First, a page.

All roles unless otherwise stated are currently volunteer roles, and for people with a passion for spoken word and existing support for the aims of Melbourne Spoken Word. Currently, MSW is applying for grants and seeking other funds to provide payment for roles. We’d love for you to be part of the process of MSW becoming an official not-for-profit organisation for the spoken word scene in Melbourne. MSW believes in paying artists where funding is available. We’re not looking for someone who merely wants to use the role to add something to their CV, but someone who sees the value of this work in the community.

Board Members MSW is in the process of forming a legally recognised incorporated association, with membership, that is registered as deductible gift recipient (DGR) – that’s a not for profit organisation that you can become a member of. In order to do that, we need to form a board, and are calling for expressions of interests,

Look let me show you something: an interview with Sharifa Tartoussi

In the lead up to the launch of her debut collection, ColourBlind, MSW’s Amanda Anastasi interviews Sharifa Tartoussi on going to the Australian poetry slam, loving her culture and examining privilege.

Sharifa, you won the Victorian Poetry Slam last year, qualifying you to compete in the Australian Poetry Slam at the Sydney Opera House. What were the things you gained from this experience?

I think the biggest thing that I gained was connections. I mean that both as an artist and as a person. I was able to connect with other artists from around the country and internationally. I was able to get to know more about them as people, about the creative projects that they are working on, the causes they hope to champion and the nature/vibe of the scenes that they came from. It was not only eye-opening in that sense, but hugely enriching, when it boils down to the best thing about this particular gain; I made new friends from around the country based on shared interest and these are now not only people I can collaborate with in the future, but people I get the feeling will be lifelong friends in some instances.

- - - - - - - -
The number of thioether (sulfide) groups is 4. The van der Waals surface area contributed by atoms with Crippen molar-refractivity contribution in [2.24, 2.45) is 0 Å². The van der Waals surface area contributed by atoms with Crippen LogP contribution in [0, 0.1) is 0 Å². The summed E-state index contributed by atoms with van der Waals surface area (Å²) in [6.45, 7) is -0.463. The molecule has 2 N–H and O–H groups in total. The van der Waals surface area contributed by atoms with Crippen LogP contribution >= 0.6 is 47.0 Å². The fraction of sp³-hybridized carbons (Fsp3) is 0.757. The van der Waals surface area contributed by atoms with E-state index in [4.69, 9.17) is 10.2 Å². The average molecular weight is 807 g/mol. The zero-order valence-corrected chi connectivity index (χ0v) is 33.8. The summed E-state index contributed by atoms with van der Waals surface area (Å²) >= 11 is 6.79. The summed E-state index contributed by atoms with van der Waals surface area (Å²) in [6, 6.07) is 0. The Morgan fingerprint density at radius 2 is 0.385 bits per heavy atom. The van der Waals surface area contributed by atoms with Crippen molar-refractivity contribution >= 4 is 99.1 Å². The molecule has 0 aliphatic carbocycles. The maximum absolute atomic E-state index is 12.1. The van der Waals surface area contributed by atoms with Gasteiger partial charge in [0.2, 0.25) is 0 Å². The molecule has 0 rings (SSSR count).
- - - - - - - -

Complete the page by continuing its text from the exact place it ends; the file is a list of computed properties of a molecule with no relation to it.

I also gained a huge amount of exposure, winning the Victorian final meant that there were radio interviews, news articles, a title I could put in the bio section of applications. It got people paying a lot more attention to me as an artist and to the conversations, I am hoping to prompt people to have more. I also got to perform at the Opera House which exposed me to a whole other arena of audience members and prospectors, which is always welcomed. It means that you have more people listening and likely to take heed of what you have to say.

Being on that big a stage also meant the I was forced to grow both as a person and an artist. It got me thinking about what was next for me and how I could keep advancing and challenging myself. Although initially, it meant that there were growing pains, I feel it helped me achieve a healthy e